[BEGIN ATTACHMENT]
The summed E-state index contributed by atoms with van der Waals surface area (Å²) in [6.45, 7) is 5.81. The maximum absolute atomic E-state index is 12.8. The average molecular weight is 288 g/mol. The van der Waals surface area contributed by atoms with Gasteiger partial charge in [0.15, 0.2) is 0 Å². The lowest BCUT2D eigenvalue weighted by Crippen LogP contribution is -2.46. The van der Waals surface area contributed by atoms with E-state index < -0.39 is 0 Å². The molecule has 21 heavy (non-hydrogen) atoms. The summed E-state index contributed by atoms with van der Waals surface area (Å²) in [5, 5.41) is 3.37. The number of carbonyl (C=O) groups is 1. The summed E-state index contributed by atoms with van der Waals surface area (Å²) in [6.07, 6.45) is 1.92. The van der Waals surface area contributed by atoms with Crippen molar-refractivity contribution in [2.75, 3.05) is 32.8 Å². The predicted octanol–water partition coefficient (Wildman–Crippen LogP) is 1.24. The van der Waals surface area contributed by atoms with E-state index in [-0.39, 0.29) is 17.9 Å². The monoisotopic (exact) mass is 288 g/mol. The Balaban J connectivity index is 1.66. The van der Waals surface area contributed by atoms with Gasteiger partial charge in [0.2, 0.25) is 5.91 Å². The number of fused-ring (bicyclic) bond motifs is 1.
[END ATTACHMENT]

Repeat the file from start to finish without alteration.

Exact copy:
The summed E-state index contributed by atoms with van der Waals surface area (Å²) in [6.45, 7) is 5.81. The maximum absolute atomic E-state index is 12.8. The average molecular weight is 288 g/mol. The van der Waals surface area contributed by atoms with Gasteiger partial charge in [0.15, 0.2) is 0 Å². The lowest BCUT2D eigenvalue weighted by Crippen LogP contribution is -2.46. The van der Waals surface area contributed by atoms with E-state index < -0.39 is 0 Å². The molecule has 21 heavy (non-hydrogen) atoms. The summed E-state index contributed by atoms with van der Waals surface area (Å²) in [5, 5.41) is 3.37. The number of carbonyl (C=O) groups is 1. The summed E-state index contributed by atoms with van der Waals surface area (Å²) in [6.07, 6.45) is 1.92. The van der Waals surface area contributed by atoms with Crippen molar-refractivity contribution in [2.75, 3.05) is 32.8 Å². The predicted octanol–water partition coefficient (Wildman–Crippen LogP) is 1.24. The van der Waals surface area contributed by atoms with E-state index in [-0.39, 0.29) is 17.9 Å². The monoisotopic (exact) mass is 288 g/mol. The Balaban J connectivity index is 1.66. The van der Waals surface area contributed by atoms with Gasteiger partial charge in [0.2, 0.25) is 5.91 Å². The number of fused-ring (bicyclic) bond motifs is 1.